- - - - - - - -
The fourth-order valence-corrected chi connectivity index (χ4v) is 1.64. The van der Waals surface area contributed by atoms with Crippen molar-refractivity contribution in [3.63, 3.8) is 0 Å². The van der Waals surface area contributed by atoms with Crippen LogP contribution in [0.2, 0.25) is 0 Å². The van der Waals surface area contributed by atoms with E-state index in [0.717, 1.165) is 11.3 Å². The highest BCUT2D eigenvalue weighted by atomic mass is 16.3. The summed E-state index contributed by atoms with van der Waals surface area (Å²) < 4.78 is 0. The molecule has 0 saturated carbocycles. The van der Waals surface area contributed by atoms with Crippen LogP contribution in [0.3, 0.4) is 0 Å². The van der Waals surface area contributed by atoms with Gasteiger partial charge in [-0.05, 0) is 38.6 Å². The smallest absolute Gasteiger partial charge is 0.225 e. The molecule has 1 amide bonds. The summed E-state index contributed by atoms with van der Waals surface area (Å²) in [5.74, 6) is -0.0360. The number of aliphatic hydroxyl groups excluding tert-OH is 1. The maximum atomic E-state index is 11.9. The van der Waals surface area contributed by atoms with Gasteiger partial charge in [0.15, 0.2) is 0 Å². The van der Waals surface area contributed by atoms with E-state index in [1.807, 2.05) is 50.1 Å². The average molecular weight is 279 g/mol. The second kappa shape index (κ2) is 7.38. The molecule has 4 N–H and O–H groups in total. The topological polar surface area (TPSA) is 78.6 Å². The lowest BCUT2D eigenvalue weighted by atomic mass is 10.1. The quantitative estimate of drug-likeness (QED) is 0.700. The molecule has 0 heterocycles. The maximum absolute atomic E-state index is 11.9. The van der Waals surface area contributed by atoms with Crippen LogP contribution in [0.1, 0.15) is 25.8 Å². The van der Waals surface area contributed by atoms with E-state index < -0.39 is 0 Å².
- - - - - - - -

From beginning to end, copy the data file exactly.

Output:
The fourth-order valence-corrected chi connectivity index (χ4v) is 1.64. The van der Waals surface area contributed by atoms with Crippen molar-refractivity contribution in [3.63, 3.8) is 0 Å². The van der Waals surface area contributed by atoms with Crippen LogP contribution in [0.2, 0.25) is 0 Å². The van der Waals surface area contributed by atoms with E-state index in [0.717, 1.165) is 11.3 Å². The highest BCUT2D eigenvalue weighted by atomic mass is 16.3. The summed E-state index contributed by atoms with van der Waals surface area (Å²) < 4.78 is 0. The molecule has 0 saturated carbocycles. The van der Waals surface area contributed by atoms with Crippen LogP contribution in [0.3, 0.4) is 0 Å². The van der Waals surface area contributed by atoms with Gasteiger partial charge in [-0.05, 0) is 38.6 Å². The smallest absolute Gasteiger partial charge is 0.225 e. The molecule has 1 amide bonds. The summed E-state index contributed by atoms with van der Waals surface area (Å²) in [5.74, 6) is -0.0360. The number of aliphatic hydroxyl groups excluding tert-OH is 1. The maximum atomic E-state index is 11.9. The van der Waals surface area contributed by atoms with Gasteiger partial charge in [0.15, 0.2) is 0 Å². The van der Waals surface area contributed by atoms with E-state index in [1.807, 2.05) is 50.1 Å². The average molecular weight is 279 g/mol. The second kappa shape index (κ2) is 7.38. The molecule has 4 N–H and O–H groups in total. The topological polar surface area (TPSA) is 78.6 Å². The lowest BCUT2D eigenvalue weighted by atomic mass is 10.1. The quantitative estimate of drug-likeness (QED) is 0.700. The molecule has 0 heterocycles. The maximum absolute atomic E-state index is 11.9. The van der Waals surface area contributed by atoms with Crippen LogP contribution in [0.1, 0.15) is 25.8 Å². The van der Waals surface area contributed by atoms with E-state index < -0.39 is 0 Å².